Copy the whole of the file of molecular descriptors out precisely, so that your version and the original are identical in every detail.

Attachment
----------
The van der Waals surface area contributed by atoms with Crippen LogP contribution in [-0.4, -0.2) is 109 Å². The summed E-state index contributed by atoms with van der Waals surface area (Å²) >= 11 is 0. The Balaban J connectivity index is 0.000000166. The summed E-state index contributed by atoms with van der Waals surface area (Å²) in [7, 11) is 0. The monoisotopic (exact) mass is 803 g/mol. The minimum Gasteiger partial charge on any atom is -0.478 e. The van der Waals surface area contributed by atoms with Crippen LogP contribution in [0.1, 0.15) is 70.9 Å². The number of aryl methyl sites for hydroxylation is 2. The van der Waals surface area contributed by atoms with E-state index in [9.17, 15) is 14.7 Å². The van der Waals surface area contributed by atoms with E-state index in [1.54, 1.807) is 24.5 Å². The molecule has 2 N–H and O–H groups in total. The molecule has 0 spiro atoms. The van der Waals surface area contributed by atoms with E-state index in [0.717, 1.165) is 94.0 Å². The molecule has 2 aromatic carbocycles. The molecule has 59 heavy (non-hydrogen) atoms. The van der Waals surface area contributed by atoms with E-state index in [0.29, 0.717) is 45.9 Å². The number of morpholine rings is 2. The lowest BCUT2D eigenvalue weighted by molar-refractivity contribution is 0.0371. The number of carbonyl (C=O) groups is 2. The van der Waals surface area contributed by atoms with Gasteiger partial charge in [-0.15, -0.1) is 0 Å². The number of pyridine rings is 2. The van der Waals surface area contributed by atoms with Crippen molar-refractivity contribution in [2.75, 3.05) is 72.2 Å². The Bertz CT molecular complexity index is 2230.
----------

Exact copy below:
The van der Waals surface area contributed by atoms with Crippen LogP contribution in [-0.4, -0.2) is 109 Å². The summed E-state index contributed by atoms with van der Waals surface area (Å²) >= 11 is 0. The Balaban J connectivity index is 0.000000166. The summed E-state index contributed by atoms with van der Waals surface area (Å²) in [7, 11) is 0. The monoisotopic (exact) mass is 803 g/mol. The minimum Gasteiger partial charge on any atom is -0.478 e. The van der Waals surface area contributed by atoms with Crippen LogP contribution in [0.1, 0.15) is 70.9 Å². The number of aryl methyl sites for hydroxylation is 2. The van der Waals surface area contributed by atoms with E-state index in [9.17, 15) is 14.7 Å². The van der Waals surface area contributed by atoms with E-state index in [1.54, 1.807) is 24.5 Å². The molecule has 2 N–H and O–H groups in total. The molecule has 0 spiro atoms. The van der Waals surface area contributed by atoms with E-state index in [0.717, 1.165) is 94.0 Å². The molecule has 2 aromatic carbocycles. The molecule has 59 heavy (non-hydrogen) atoms. The van der Waals surface area contributed by atoms with E-state index in [0.29, 0.717) is 45.9 Å². The number of morpholine rings is 2. The lowest BCUT2D eigenvalue weighted by molar-refractivity contribution is 0.0371. The number of carbonyl (C=O) groups is 2. The van der Waals surface area contributed by atoms with Gasteiger partial charge in [-0.15, -0.1) is 0 Å². The number of pyridine rings is 2. The van der Waals surface area contributed by atoms with Crippen molar-refractivity contribution in [2.75, 3.05) is 72.2 Å². The Bertz CT molecular complexity index is 2230.